Sometimes my goals exceed my endurance. I expect it to happen when I’m working out. My goal is to bench press 300 pounds, but I can only manage 280 or I want to bike 28 miles in 90 minutes, but I can only manage 20 miles.
The same sort of thing happens when I’m writing, but it sort of sneaks up on me. I set daily and weekly goals. Sometimes I hit them. Sometimes I don’t. I can handle that.
However, sometimes I have the time to achieve one of my goals but I just can’t bring myself to do it. Some people call it burnout and other call it writer’s block.
I see them as two different things. They both show themselves in the same way. I just can’t get anything written. The difference is how I recover from them.
When I first hit a point where I can’t write, I assume it is mild burnout. My treatment for that is simple. I take a day off of writing and rest from it. I even have a rest day scheduled into my weekly plan. I don’t write on Sundays. I take a break and usually come back strong on Monday. I use the same theory with my biking. I bike hard on Monday, Wednesday, and Friday. On Tuesday, Thursday, and Saturday, I do some other type of exercise that allows my legs to recover.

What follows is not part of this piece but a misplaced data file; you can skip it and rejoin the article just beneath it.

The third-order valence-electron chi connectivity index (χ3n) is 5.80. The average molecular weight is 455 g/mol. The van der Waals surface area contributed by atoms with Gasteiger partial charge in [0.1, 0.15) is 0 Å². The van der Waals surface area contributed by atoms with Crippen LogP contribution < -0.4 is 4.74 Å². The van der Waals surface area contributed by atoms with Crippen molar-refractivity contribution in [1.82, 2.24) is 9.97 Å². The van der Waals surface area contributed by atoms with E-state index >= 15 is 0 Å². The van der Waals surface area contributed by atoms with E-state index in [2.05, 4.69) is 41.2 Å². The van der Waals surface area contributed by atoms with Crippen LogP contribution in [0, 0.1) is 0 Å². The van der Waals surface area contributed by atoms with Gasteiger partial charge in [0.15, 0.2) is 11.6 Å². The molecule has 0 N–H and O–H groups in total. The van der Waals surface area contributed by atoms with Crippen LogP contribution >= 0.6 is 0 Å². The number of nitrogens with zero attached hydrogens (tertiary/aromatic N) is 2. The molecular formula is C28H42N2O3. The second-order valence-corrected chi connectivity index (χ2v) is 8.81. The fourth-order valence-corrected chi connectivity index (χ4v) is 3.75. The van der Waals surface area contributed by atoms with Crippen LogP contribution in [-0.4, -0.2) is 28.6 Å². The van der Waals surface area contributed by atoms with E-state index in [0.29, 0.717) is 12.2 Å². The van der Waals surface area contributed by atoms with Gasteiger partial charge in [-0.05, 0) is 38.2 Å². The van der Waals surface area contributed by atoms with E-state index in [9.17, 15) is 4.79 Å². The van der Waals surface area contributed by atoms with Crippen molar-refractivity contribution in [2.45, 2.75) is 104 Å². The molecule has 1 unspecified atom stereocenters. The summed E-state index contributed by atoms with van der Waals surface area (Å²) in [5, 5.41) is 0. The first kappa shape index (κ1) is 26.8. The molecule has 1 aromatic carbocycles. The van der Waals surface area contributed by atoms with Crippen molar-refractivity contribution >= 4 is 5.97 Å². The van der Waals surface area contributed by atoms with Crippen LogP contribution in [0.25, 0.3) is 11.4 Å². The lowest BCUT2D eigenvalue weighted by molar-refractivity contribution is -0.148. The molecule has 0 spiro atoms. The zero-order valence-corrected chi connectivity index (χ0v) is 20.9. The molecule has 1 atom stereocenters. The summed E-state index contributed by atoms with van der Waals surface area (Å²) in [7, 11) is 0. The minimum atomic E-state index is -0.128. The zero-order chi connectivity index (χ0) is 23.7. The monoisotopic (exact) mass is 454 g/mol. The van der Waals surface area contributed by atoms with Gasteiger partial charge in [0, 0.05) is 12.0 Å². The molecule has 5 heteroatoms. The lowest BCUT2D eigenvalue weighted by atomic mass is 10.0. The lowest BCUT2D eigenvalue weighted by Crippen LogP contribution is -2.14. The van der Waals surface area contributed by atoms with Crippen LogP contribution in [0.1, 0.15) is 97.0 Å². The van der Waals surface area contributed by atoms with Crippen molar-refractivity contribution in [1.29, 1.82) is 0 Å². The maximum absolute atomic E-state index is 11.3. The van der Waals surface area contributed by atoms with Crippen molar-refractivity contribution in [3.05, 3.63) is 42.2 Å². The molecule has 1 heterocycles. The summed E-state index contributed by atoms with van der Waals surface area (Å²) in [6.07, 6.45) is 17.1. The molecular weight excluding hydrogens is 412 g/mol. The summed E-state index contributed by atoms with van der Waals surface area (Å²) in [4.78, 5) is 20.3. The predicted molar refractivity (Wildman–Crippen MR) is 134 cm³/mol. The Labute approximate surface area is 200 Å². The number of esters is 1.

If a day’s rest doesn’t allow to start writing again, then I assume that I’m suffering from writer’s block. Beating writer’s block is more than simply needing a rest. It’s your subconscious trying to tell you something. The cure can be a variety of things or a combination of things.
The best way to avoid writer’s block is not to run into it at all. Here’s are some tips to do that:
- Write every day. If you are keeping your writing creativity primed, then it’s easy to keep things moving. Newton’s Third Law of Motion: An object in motion tends to remain in motion. An object at rest tends to remain at rest.
- I like to keep multiple projects going. If I get stuck on one article, I’ll jump to another and come back to the original project at another time.
- I had an editor give me useful advice. Don’t try and get it perfect. Just write through it. You can always come back and edit it.
- Jump to another place in the book and article and work on it. If the problem is the story itself, either the change will give you a fresh perspective or you’ll realize you need to play with the story.
- When all else fails, I’ve found that nothing beats having a deadline that I need to meet.
Your goal is to do what is needed to get your writing project moving again.